The Action Sports category of the San Sebastián Film Festival kicks off this weekend with the dual premieres of Andrew Kidman’s new joint, Spirit of Akasha, and the Italian surf travel log Bella Vita. While surfers like Stephanie Gilmore and Dave Rastovich rub shoulders with the acting A-listers, we at Huck are going to be scrutinising the films in hopes of finding a modern classic. Here’s what we look for in a surf flick.
The surfing of 5’5’’ 19 ¼
In 1997, while everyone was packing up their six foot, Kelly Slater-inspired boards for the North Shore winter, the ever mercurial Chris Ward asked his shaper Matt Biolos for a fish to take to Hawaii. The board he got, the eponymous 5’5’’ 19 1/4, and the clips he got surfing it broke the spell of the high-performance short board and cemented the reputations of both Ward and Biolos as game changers. More than a decade on, the surfing looks as fresh as it did the day the movie dropped. Check out the redux teaser for a taste of the goods.
The moodiness of Mickey Smith
No filmmaker in recent memory has captured dark and brooding landscapes with the verve of Mickey Smith and his favoured muse, Fergal Smith. The duo’s collaborations around Ireland in the past couple of years have made even sleet and gale-force winds look beautiful, proving that it’s not about what you shoot, it’s about how you shoot it.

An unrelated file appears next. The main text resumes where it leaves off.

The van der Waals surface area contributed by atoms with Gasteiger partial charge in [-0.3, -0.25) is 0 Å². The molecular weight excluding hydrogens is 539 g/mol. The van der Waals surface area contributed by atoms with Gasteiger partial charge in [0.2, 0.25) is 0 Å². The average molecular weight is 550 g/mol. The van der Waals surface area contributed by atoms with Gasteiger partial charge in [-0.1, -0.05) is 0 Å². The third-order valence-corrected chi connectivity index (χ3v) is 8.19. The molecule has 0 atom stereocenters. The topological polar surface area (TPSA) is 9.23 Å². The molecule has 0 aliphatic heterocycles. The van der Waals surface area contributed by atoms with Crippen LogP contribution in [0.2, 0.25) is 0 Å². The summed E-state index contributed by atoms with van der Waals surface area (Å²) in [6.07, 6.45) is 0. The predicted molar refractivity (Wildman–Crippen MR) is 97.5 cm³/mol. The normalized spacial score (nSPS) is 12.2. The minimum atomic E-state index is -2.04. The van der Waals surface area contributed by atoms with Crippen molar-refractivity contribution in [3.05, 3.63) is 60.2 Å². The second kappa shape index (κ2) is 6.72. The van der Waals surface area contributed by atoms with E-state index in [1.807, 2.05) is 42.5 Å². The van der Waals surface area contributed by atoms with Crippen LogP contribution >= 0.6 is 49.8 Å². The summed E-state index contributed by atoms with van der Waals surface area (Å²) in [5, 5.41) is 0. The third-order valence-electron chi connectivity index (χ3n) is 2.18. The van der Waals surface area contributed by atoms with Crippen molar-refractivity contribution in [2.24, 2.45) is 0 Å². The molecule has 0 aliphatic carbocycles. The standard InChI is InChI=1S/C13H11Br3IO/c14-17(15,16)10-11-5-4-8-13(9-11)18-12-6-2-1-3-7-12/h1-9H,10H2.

The style of The Endless Summer
Before surfers were into skinny jeans, oversized headphones and ironic moustaches they wore their finest suits to travel. Robert August and Mike Hynson surf a lot of classic waves in the original Endless Summer, but equally memorable is how they look in between – perfectly cut suits, original wayfarer sunglasses, and immaculately pomaded hair. And don’t forget the board shorts. You can’t buy style like that, and today’s young guns would do well to take a page or two out of their books.
The enviro-love of Chris Malloy
Maybe it’s the influence of his sponsor, Patagonia, but every Chris Malloy movie feels like a love letter to the world, and a well written one at that. Between the travel epic of 180° South and his more recent grudge match against the oil industry, Groundswell, Malloy mixes the beauty of the ocean with the very real issues it is facing.
The cinematography of Taylor Steele
Steele has a gift for finding the most gorgeous parts of the world, and then evoking the hell out of them. The people are beautiful, the buildings ooze character, the water is always crystal clear, the colours explode like a Monet painting, and the clouds make the most wondrous of shapes. His wide-eyed optimism translated into moving pictures is something to behold.